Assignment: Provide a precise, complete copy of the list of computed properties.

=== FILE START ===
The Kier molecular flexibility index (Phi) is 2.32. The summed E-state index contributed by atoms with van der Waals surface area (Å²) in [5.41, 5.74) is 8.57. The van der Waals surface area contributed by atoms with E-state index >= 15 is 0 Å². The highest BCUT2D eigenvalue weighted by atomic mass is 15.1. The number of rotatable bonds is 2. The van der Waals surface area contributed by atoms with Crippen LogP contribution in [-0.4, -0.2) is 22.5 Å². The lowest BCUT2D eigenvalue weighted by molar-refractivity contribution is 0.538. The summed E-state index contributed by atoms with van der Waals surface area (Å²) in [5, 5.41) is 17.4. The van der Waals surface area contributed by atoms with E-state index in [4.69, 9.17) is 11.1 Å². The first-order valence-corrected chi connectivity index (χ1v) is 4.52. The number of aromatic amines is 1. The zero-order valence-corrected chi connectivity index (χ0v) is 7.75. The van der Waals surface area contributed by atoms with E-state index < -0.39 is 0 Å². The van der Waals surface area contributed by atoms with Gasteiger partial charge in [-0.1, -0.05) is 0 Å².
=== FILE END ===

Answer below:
The Kier molecular flexibility index (Phi) is 2.32. The summed E-state index contributed by atoms with van der Waals surface area (Å²) in [5.41, 5.74) is 8.57. The van der Waals surface area contributed by atoms with E-state index >= 15 is 0 Å². The highest BCUT2D eigenvalue weighted by atomic mass is 15.1. The number of rotatable bonds is 2. The van der Waals surface area contributed by atoms with Crippen LogP contribution in [-0.4, -0.2) is 22.5 Å². The lowest BCUT2D eigenvalue weighted by molar-refractivity contribution is 0.538. The summed E-state index contributed by atoms with van der Waals surface area (Å²) in [5, 5.41) is 17.4. The van der Waals surface area contributed by atoms with E-state index in [4.69, 9.17) is 11.1 Å². The first-order valence-corrected chi connectivity index (χ1v) is 4.52. The number of aromatic amines is 1. The zero-order valence-corrected chi connectivity index (χ0v) is 7.75. The van der Waals surface area contributed by atoms with E-state index < -0.39 is 0 Å². The van der Waals surface area contributed by atoms with Gasteiger partial charge in [-0.1, -0.05) is 0 Å².